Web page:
Published: 9 Aug 2016

Antonis Louloudis, CQP MCQI, head of SWISS APPROVAL/TUV Rheinland-North Hellas Branch, Greece, tells Andrew Holt that effective ISO 9001:2015 transition is about embracing the standard’s philosophy.

Antonis Louloudis, CQP MCQI, is head of SWISS APPROVAL TECHNISCHE BEWERTUNG SA/TUV Rheinland representative office at the North Hellas Branch in Thessaloniki, Greece, a leading certification and notification body for quality system certification and industrial inspections.

As part of a series of articles on the challenges and benefits of ISO 9001:2015 transition, Andrew Holt asked Louloudis about addressing the challenges.

What are the critical challenges you face in auditing organisations management systems against the requirements of ISO 9001:2015?

I think there are new challenges in the new standard for consultants and auditors. One of the most important require documented information instead of paper. Organisations are used to paper, but now they have to prove to the auditor that they conform to the new standard without using all this paper work and demonstrate their compliance to using computer systems. This is an important new challenge.

There is another issue about differentiation between external and internal parties. We need a gap analysis between the old and new standard to help organisations understand the new requirement. We need to see the context of the system.

Why is this such an issue?

This is difficult because Greek companies do not own their systems. They only use the system and follow the rules guided by consultants. They do not own them because they do not take the time in order to work with the systems. They do not understand that this is a useful tool for marketing, for organisation, for all of the operation of companies.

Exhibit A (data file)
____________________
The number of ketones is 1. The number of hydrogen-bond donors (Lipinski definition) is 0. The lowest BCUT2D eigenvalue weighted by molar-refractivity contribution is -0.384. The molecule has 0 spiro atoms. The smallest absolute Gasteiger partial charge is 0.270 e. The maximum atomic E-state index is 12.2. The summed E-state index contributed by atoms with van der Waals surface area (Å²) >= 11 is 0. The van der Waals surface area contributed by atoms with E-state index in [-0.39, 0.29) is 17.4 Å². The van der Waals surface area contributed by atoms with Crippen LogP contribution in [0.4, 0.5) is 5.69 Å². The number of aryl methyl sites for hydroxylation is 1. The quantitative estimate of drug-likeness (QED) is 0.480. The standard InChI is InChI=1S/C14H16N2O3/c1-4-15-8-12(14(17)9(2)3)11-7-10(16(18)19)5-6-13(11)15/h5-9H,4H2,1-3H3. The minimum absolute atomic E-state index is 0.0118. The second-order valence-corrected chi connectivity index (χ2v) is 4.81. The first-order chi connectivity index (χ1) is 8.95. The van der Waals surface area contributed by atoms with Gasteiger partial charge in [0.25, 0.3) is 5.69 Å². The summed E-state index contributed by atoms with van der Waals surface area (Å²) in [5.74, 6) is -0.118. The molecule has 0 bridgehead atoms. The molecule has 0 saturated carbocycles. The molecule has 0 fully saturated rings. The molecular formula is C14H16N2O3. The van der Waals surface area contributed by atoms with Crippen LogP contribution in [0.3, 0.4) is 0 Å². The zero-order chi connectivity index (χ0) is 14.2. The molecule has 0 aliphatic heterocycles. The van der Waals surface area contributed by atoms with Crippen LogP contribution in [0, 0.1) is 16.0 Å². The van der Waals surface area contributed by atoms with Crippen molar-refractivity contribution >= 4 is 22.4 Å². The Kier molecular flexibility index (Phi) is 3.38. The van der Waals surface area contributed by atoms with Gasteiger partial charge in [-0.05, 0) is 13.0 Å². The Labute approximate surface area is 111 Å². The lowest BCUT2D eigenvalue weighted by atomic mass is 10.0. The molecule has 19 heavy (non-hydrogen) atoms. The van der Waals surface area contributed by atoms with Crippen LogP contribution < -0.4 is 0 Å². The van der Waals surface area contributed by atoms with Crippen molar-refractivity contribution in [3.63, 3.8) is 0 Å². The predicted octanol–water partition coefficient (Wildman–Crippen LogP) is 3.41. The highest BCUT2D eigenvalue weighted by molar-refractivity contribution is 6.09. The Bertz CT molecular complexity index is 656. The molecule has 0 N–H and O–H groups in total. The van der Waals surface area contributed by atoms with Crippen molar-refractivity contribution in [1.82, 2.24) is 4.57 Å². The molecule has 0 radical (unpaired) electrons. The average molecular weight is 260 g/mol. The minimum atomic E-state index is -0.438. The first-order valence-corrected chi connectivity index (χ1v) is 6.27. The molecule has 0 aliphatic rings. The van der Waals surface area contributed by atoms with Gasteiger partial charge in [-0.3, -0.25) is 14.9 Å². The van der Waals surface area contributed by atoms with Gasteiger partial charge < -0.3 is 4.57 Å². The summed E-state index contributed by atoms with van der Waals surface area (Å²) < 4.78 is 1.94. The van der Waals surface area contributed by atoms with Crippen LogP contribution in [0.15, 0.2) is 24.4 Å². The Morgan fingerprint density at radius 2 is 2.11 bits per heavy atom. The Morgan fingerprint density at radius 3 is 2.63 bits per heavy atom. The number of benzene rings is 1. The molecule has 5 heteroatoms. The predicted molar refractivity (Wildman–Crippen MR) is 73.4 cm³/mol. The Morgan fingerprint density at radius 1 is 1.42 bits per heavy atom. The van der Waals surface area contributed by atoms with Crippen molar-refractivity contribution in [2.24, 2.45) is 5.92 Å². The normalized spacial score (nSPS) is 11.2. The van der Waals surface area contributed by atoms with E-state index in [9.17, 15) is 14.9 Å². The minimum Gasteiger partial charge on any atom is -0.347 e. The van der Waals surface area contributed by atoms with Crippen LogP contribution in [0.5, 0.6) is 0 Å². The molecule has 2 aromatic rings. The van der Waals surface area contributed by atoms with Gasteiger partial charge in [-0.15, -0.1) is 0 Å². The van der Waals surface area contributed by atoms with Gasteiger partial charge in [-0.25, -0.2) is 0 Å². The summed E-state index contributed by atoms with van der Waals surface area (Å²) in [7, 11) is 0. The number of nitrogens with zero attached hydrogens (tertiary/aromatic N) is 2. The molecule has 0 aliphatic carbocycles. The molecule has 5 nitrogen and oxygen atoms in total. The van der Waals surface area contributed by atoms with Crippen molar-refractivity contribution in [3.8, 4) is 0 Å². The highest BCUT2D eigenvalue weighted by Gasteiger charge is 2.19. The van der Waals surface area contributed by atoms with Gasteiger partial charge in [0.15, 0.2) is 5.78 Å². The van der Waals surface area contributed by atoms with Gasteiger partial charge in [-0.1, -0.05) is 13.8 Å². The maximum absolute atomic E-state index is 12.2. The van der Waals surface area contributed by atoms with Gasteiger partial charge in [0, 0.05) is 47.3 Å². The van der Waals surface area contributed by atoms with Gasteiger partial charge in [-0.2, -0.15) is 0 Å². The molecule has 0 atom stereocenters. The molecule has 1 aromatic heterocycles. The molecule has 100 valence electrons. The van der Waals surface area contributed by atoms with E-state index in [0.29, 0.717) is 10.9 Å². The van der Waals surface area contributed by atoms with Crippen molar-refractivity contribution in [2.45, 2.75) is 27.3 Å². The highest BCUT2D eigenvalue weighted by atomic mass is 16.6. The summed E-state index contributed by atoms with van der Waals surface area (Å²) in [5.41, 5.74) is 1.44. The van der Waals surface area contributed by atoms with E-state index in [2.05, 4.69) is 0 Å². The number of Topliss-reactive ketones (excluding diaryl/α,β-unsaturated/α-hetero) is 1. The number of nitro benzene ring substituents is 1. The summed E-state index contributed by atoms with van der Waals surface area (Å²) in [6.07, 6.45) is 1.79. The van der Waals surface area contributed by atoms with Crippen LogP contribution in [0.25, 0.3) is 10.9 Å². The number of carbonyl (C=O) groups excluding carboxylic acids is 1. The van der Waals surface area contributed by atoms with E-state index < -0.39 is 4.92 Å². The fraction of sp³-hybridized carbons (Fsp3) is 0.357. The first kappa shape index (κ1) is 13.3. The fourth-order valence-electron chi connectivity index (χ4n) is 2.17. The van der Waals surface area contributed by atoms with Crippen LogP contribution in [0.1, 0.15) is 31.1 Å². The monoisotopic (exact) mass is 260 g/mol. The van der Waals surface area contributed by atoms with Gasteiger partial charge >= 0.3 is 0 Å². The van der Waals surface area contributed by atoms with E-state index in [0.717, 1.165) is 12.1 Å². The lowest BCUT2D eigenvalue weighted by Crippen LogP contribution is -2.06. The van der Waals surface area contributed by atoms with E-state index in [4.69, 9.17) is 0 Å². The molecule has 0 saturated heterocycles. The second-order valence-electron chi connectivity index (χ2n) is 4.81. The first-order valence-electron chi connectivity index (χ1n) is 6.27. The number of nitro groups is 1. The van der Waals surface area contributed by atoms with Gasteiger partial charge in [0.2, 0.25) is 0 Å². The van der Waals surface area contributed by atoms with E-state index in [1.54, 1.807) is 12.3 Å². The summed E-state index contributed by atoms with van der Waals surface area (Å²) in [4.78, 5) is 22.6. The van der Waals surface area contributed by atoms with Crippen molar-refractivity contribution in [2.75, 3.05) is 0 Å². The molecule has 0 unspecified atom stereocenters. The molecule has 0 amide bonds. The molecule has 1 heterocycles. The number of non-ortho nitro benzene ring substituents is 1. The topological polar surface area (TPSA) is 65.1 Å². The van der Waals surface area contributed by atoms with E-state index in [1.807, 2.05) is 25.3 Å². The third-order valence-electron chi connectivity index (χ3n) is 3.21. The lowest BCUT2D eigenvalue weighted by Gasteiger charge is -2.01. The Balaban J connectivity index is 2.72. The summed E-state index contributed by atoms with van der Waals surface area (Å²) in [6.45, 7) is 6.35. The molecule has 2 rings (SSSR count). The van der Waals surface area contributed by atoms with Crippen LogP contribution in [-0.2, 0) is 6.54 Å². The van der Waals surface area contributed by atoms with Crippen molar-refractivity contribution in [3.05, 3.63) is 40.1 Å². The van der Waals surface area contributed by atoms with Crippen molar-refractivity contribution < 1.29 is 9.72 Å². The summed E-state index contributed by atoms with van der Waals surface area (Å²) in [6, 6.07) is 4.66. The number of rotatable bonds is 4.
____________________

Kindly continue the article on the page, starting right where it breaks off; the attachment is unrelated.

What organisations need to understand is the requirement philosophy is different: you have to own the system. You have to answer the questions of the context of the organisation. Also, some of them do not know the difference between risk and opportunity and their meanings.

How can auditors best prepare to audit top management commitment?

Auditors have to study again and again the 19011 auditing procedures (Guidelines for auditing management systems). I think this standard has to be revised as well. Auditors should study the context of the organisation before the audit.

In Greece we also have another issue. We have many laws for the same thing. And sometimes you need to be a lawyer to understand. It is complicated.

What do auditors need to do to address these requirements?

Companies have to understand the context and then decide the scope of the certification. Most decide the scope before. So I tell them: go to the Annex of the standard and read what is meant by context and then we will decide what is the scope. The new standard requires study.

Are business leaders doing enough to understand what is required of them as a result of ISO 9001:2015?

Not here in Greece. Training will help. But training costs money. And many companies do not want to spend money or invest in training.

What is the key auditing difference between ISO 9001:2008 and ISO 9001:2015?

I think it is an improvement of the standard. It is a standard for grown-up people. It is not just rules, it is a philosophy.

Annex SL has been described as the “big opportunity” for ISO standard-based management systems – how do you think organisations, business leaders and auditors can realise this opportunity?

First, we have to understand the opportunity of change. The standard helps in order to understand and develop the changes.

What have you seen in Greece when it comes to transition to the standard?

The first companies certified in Greece against the new standard are not the biggest, they are quite small. Also the companies of the public-state are not very interested. This is because they have no money for training. On the other hand, the hotel sector, a big part of the Greek economy, want to be certified against the new standard.